Letter to the editor | Risks outweigh gains of SRO

Dear Editors:

I am writing to oppose adding an armed School Resource Officer (SRO) to our school community.

Our daughter graduated from PHS just last June.  Throughout her high school years, I volunteered on the PHS Parent Board and on the PHS Challenge Success Committee.  Year after year, our students faced social/emotional issues that included stress, loneliness/alienation, and depression.  Our school’s Healthy Student surveys repeatedly showed that these issues rose to the top.  By contrast, students did not report struggling significantly with tobacco (although vaping is on the rise) or that the school environment felt unsafe.  It would not seem that an SRO is the right fit to address the primary challenges of our students.  

I also am concerned about the messaging that would result from appointing an SRO.  I suspect that most people in support of an SRO believe that the addition of an armed police officer would add to campus security.  Should students feel that their campus is unsafe and that we need a police officer on grounds?  If so, after the tobacco grant funds run out, how will Piedmont either explain that an armed SRO is no longer needed or pay for this additional employee in light of budget constraints?

Numerous studies have found negative impacts on families of color if an SRO is introduced into schools.  I would like to see more diversity in Piedmont schools, not less.  

Finally, I believe that the School District does a laudable job of handling, with discretion, the myriad mistakes and follies of students whenever possible.  I am not convinced that an SRO, a police officer, would always agree with the District’s discretionary calls, leading to foreseeable conflicts with students and their families if students’ non-felony-level mistakes were more frequently criminalized.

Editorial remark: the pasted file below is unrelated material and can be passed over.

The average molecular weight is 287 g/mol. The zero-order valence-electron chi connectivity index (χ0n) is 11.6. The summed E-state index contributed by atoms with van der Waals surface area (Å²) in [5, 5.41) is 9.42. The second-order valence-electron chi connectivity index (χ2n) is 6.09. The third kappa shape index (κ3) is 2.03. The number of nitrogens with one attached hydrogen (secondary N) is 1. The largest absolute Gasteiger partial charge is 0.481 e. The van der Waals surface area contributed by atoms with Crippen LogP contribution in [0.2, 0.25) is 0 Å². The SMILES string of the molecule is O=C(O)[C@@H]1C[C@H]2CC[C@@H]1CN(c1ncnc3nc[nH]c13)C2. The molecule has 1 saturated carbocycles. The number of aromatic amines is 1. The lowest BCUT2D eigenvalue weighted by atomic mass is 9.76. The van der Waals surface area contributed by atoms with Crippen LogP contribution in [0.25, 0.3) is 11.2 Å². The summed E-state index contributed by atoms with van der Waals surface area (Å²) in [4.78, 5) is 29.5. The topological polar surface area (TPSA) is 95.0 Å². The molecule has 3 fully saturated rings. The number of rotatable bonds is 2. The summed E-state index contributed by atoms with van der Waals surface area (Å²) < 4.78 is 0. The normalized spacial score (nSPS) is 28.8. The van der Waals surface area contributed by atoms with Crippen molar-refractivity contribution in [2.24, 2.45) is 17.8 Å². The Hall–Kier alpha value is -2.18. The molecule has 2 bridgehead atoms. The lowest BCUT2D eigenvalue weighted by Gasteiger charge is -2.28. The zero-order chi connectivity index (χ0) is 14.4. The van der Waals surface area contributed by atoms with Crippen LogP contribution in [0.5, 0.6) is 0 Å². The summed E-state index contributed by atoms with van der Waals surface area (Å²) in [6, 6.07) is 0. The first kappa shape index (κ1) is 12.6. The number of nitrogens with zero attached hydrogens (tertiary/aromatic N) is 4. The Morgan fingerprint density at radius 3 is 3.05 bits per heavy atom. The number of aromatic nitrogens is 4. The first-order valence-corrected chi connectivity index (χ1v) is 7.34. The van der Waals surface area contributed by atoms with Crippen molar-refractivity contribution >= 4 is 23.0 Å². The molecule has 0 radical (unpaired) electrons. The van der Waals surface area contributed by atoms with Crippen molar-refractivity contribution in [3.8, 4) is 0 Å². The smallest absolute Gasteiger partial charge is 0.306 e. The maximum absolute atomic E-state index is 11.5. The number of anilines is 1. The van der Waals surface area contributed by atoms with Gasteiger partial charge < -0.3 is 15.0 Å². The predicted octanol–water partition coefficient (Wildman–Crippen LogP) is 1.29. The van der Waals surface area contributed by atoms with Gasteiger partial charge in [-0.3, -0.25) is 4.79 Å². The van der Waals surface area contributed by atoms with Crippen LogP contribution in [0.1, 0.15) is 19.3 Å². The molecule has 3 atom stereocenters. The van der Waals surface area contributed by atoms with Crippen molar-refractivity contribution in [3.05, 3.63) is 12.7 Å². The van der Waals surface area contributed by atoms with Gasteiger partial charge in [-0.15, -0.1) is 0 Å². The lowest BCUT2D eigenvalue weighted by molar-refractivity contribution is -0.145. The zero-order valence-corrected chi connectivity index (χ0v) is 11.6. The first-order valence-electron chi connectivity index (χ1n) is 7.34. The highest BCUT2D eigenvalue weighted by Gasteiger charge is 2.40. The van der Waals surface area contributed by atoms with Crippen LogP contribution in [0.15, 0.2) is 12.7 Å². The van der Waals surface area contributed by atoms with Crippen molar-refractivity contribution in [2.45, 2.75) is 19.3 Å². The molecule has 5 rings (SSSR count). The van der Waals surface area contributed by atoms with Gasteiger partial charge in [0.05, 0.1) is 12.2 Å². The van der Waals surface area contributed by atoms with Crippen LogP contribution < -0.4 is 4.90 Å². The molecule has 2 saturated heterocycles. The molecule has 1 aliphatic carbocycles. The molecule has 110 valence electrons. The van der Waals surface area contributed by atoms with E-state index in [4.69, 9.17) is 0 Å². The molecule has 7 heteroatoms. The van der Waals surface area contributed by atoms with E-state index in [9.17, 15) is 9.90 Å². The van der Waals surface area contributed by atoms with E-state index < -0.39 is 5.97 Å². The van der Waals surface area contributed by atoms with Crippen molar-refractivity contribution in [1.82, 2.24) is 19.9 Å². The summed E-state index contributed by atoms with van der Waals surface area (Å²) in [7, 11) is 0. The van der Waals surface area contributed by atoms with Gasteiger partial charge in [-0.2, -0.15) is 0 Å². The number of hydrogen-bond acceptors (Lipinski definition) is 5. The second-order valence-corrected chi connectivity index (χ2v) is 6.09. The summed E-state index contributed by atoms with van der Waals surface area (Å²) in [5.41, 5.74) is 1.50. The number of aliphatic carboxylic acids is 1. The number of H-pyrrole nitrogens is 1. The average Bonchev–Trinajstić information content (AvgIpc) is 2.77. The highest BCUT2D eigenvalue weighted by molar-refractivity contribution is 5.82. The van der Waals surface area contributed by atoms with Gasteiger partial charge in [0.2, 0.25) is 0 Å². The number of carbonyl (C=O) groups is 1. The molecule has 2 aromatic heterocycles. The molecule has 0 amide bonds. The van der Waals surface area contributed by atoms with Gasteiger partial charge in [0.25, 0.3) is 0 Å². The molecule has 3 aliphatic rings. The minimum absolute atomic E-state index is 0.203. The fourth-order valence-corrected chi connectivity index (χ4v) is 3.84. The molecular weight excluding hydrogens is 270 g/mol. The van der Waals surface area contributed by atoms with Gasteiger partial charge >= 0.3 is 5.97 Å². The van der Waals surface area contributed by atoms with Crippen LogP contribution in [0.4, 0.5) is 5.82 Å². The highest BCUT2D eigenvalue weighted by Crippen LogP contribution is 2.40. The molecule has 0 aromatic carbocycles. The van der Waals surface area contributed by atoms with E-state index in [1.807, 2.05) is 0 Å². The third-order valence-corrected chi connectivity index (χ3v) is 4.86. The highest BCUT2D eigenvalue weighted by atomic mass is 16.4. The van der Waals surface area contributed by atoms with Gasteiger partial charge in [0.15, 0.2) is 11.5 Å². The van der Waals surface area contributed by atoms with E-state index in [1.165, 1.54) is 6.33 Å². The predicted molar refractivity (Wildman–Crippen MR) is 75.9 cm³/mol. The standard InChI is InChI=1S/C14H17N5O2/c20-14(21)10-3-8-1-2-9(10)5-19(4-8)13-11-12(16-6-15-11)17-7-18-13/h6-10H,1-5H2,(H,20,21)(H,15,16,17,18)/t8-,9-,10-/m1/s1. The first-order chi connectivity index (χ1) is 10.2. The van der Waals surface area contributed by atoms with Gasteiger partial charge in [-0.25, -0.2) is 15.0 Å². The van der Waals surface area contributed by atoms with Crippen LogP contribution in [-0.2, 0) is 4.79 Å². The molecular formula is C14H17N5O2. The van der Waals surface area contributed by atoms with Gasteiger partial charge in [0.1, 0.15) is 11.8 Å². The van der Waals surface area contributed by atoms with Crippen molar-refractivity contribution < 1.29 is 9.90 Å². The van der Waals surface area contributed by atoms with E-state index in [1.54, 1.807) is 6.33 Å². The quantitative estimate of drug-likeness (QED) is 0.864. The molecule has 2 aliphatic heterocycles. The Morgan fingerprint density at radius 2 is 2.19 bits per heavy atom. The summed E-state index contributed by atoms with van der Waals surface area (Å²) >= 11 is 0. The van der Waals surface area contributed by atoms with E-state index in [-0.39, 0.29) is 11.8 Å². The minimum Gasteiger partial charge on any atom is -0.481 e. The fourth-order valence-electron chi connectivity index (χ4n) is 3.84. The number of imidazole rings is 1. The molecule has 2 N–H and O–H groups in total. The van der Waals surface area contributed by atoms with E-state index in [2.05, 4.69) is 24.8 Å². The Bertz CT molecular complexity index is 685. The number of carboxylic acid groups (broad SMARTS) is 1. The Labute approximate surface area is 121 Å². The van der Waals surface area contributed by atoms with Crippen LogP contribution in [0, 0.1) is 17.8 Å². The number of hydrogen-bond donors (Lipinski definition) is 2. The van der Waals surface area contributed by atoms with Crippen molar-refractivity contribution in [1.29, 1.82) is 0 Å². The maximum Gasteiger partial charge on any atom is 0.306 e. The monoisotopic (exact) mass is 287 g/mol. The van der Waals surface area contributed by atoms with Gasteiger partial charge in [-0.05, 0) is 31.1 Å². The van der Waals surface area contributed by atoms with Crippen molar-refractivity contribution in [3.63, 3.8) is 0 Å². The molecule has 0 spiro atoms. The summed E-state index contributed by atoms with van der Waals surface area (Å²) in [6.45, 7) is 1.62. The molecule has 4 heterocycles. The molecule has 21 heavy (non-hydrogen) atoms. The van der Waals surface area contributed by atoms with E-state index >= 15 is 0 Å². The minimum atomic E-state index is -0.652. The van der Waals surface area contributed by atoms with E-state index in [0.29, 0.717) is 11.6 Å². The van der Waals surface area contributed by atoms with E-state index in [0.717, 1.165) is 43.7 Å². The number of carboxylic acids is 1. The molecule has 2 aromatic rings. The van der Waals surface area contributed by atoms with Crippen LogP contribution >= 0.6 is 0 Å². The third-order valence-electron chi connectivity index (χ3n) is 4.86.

I believe that the potential risks outweigh the potential gains in adding an SRO to Piedmont schools.

Barbara Giuffre

2 thoughts on “Letter to the editor | Risks outweigh gains of SRO

  1. Deploying a Campus Cop

    Driving a screw is a fine motor task best accomplished with a screwdriver. If you use a hammer to do that work, no matter how small the hammer nor how well you dress it up, the hammer will likely do more damage than good.
    Clearly, this analogy informs the School Resource Officer debate.
    What is the problem we are trying to solve? To reduce or eliminate the use of tobacco products and marijuana on campus? How best to accomplish this task? What tool should we employ to educate and modify the behavior of OUR students? Cops are not social workers. Cops are not counselors. Cops are not hallway monitors. Cops are law enforce officers.
    If we choose the hammer, something will get smashed.

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